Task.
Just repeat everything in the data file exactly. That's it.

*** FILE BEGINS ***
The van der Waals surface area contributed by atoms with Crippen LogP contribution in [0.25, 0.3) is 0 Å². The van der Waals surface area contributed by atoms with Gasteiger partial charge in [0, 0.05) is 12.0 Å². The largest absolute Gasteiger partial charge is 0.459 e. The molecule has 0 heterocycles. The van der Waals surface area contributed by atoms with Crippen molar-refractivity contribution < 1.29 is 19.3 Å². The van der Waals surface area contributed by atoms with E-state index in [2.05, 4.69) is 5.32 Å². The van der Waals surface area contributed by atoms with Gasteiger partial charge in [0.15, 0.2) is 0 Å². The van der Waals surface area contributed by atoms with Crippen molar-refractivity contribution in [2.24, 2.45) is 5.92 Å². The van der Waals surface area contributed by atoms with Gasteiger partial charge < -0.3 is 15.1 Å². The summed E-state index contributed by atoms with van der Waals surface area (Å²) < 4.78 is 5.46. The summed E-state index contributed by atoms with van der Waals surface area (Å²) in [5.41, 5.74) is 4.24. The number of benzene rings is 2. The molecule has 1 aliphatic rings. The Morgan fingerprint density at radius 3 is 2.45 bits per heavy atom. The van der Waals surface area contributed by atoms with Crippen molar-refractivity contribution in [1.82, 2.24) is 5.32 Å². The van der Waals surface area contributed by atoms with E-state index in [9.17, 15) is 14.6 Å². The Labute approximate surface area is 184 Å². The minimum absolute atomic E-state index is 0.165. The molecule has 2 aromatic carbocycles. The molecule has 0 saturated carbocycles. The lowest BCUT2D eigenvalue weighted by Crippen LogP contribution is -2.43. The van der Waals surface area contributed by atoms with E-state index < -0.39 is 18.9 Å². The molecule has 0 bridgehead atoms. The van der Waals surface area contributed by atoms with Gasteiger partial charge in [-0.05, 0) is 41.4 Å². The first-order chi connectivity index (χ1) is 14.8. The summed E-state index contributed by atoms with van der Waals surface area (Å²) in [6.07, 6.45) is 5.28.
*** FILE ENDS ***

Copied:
The van der Waals surface area contributed by atoms with Crippen LogP contribution in [0.25, 0.3) is 0 Å². The van der Waals surface area contributed by atoms with Gasteiger partial charge in [0, 0.05) is 12.0 Å². The largest absolute Gasteiger partial charge is 0.459 e. The molecule has 0 heterocycles. The van der Waals surface area contributed by atoms with Crippen molar-refractivity contribution < 1.29 is 19.3 Å². The van der Waals surface area contributed by atoms with E-state index in [2.05, 4.69) is 5.32 Å². The van der Waals surface area contributed by atoms with Gasteiger partial charge in [0.15, 0.2) is 0 Å². The van der Waals surface area contributed by atoms with Crippen molar-refractivity contribution in [2.24, 2.45) is 5.92 Å². The van der Waals surface area contributed by atoms with Gasteiger partial charge < -0.3 is 15.1 Å². The summed E-state index contributed by atoms with van der Waals surface area (Å²) < 4.78 is 5.46. The summed E-state index contributed by atoms with van der Waals surface area (Å²) in [5.41, 5.74) is 4.24. The number of benzene rings is 2. The molecule has 1 aliphatic rings. The Morgan fingerprint density at radius 3 is 2.45 bits per heavy atom. The van der Waals surface area contributed by atoms with Crippen molar-refractivity contribution in [1.82, 2.24) is 5.32 Å². The van der Waals surface area contributed by atoms with E-state index in [9.17, 15) is 14.6 Å². The Labute approximate surface area is 184 Å². The minimum absolute atomic E-state index is 0.165. The molecule has 2 aromatic carbocycles. The molecule has 0 saturated carbocycles. The lowest BCUT2D eigenvalue weighted by Crippen LogP contribution is -2.43. The van der Waals surface area contributed by atoms with E-state index < -0.39 is 18.9 Å². The molecule has 0 bridgehead atoms. The van der Waals surface area contributed by atoms with Gasteiger partial charge in [-0.05, 0) is 41.4 Å². The first-order chi connectivity index (χ1) is 14.8. The summed E-state index contributed by atoms with van der Waals surface area (Å²) in [6.07, 6.45) is 5.28.